The Ivy League Coach Leading the Charge on Player Safety
WHY YOU SHOULD CARE
Because banning practice hits could preserve the game America loves.
By Nick Fouriezos
Dartmouth football was in the pits. During the 2009 season, the team had gone 2 and 8. Pretty dreadful, except when compared to the year before, when it racked up 10 losses and zero wins — its first winless year ever, excluding a single-game season more than a century ago. As much as any football coach, Buddy Teevens was staring down the barrel of a gun. “My number was probably up,” the 61-year-old reflects now.
It was a strange situation for Teevens, who had once been the golden boy of Dartmouth. As a senior quarterback, he led the team to an Ivy League championship in 1978 — while also starring on the hockey team. And as a 30-something hotshot coach in the early ’90s, he secured two more titles for the Big Green. Yet after returning in the mid-aughts, Teevens was now mired in the worst coaching stretch of his career.
Rather than play it safe, the famously hands-on coach (at Tulane, he used to cut the grass, line the field and paint the locker room himself) latched on to a wildly unorthodox idea. The thought had been planted years before by Steve Spurrier (“Get your guys to game day,” the genius Florida play caller had told Teevens, when Teevens was the Gators offensive coordinator) and reinforced by Bill Walsh, the San Francisco 49ers legend, who advised Teevens, then head coach at Stanford: “Take care of your players.”
Teevens’ end goal? Eliminate the need for athletes to knock each other silly between Saturdays.
And so, before the 2010 season, Teevens heeded their advice and his own conscience and became the first college coach to ban live tackling from his practices. The goal: reduce concussion and injury risk with practice hits on dummies, not teammates.
His coaching staff wasn’t happy. “Clipboards were flying in the air,” Teevens remembers. Many dusted off their résumés, convinced they’d soon be canned. But something surprising happened: Dartmouth had its first winning season in more than a decade, with injuries down 80 percent. Even more surprising, missed tackles were cut in half. What began as a moral decision to protect his players had made them more competitive.
The attention paid to the impact of brain trauma on former athletes has only grown since Teevens began his trailblazing. “There was no template to follow. Nobody was doing it,” he says — but that’s changing. Last year, the Ivy League became the first NCAA conference to ban in-season hitting in practices — where most concussions occur — although it’s still permitted in the summer and spring. And Teevens continues to advocate, testifying to Congress about concussion prevention in youth sports, and serving as board chairman of MVP, a Dartmouth-affiliated company selling mobile tackling dummies designed to reduce player-on-player collisions.
Teevens’ end goal? Eliminate the need for athletes to knock each other silly between Saturdays. That’s heady stuff for the 6-foot-on-stilts former quarterback (during Canadian Football League tryouts, Teevens taped heels to his cleats to convince coaches he was even 5-foot-10), but as one of nine kids from Pembroke, Massachusetts, he’s accustomed to speaking loud, and fast, to make his voice heard. It’s proved useful when preaching his no-tackling gospel to coaches, a pretty conservative bunch. Many probably thought he was “the village idiot,” Teevens remarks. But now he feels vindicated: “People have started to think more deeply about it.”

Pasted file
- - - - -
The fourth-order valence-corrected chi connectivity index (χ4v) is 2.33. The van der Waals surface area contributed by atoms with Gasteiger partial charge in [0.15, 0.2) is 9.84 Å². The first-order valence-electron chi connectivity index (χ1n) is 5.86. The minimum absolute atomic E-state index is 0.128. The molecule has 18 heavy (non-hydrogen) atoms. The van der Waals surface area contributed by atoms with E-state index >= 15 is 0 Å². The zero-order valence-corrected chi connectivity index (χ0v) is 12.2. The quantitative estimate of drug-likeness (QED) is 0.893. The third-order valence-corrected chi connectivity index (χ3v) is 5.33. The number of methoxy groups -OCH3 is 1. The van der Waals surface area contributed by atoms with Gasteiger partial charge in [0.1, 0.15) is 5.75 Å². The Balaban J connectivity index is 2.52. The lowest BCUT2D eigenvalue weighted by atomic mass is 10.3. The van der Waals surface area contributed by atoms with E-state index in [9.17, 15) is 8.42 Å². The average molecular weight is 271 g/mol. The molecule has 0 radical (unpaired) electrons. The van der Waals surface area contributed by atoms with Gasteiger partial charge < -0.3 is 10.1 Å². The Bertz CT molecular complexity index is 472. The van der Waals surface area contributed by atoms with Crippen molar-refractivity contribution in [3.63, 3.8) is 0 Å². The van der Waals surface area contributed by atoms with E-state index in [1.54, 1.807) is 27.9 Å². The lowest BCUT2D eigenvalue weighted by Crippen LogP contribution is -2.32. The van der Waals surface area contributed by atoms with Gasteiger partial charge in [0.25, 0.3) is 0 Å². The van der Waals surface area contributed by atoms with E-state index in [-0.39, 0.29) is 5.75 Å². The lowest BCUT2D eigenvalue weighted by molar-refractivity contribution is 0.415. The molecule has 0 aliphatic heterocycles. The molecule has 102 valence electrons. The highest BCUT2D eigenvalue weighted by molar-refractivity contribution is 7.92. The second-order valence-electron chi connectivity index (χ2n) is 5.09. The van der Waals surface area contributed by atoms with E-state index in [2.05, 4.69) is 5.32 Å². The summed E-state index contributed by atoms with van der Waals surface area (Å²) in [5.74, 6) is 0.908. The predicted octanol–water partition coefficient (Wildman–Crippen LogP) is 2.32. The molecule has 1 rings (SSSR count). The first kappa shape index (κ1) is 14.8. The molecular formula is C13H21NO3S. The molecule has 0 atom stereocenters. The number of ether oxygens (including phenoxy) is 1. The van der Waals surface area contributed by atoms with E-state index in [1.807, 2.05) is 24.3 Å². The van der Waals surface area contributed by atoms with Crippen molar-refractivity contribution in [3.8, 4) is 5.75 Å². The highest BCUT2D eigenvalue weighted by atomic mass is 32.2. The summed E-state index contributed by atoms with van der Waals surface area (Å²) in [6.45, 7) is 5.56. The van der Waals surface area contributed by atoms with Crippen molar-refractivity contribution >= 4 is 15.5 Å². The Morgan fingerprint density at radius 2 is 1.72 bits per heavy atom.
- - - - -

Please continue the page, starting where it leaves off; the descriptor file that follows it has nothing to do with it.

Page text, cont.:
There is still much work to be done, though. Nationwide, coaches still engage in full-contact practices, including the “Oklahoma” drill, where athletes line up to knock the snot out of each other. While the NFL has greatly reduced in-season practice, major NCAA Division I schools have been slow to react: “A single coach can’t do it: If his team didn’t have success for any reason, it would be blamed on [not tackling],” Teevens admits. Plus, most concussion-related tech is merely diagnostic (e.g., head sensors that alert coaches to bad hits); it can’t stop brain-rattling tackles.
Cue MVP: Teevens knew he wanted to lower the odds for injury during practice, but his players still had to practice. So together with John Currier, a Dartmouth engineer he had known since freshman year in college, he invented a remote-controlled tackling dummy, nicknamed “MVP” for “mobile virtual player.” Soon after starting the company in 2015, the pair appeared on The Late Show With Stephen Colbert — today, their customers include half the NFL, a few dozen college teams and more than 50 prep schools across the nation. “In large part, Teevens is the face of the franchise,” Currier says. “It’s associated with Buddy’s way of ‘Let’s practice high-speed, high-contact reps, but don’t hit your helmet on your buddies.’”
At Dartmouth’s Memorial Field, the 185-pound dummy turns on a dime — directed by the coaches with a hand-held device — and races at a 4.7-second 40-yard-dash pace. It can run routes, pace sideways for blocking drills, rush the passer and move like any human athlete on the turf. MVP’s next goal is to allow operators to preprogram multiple dummies: A team of them could pull off synchronized defensive maneuvers. And retailing at just under $9,000 each, the dummies are affordable enough for some youth sports leagues, not just the pros and college ball. Other collision-oriented sports, such as rugby, or even hockey (imagine it: dummies on skates), could benefit as well.
But it’s hard not to see this as the dystopian future of football, where robots replace human athletes, an idea Teevens knowingly spoofed in an April Fools’ Day video. It’s a nod to critics who worry he is altering the game beyond recognition — but to Teevens, reducing contact drills is just another necessary evolution. “If we don’t change the way we coach the game,” he says, “we won’t have a game to coach.”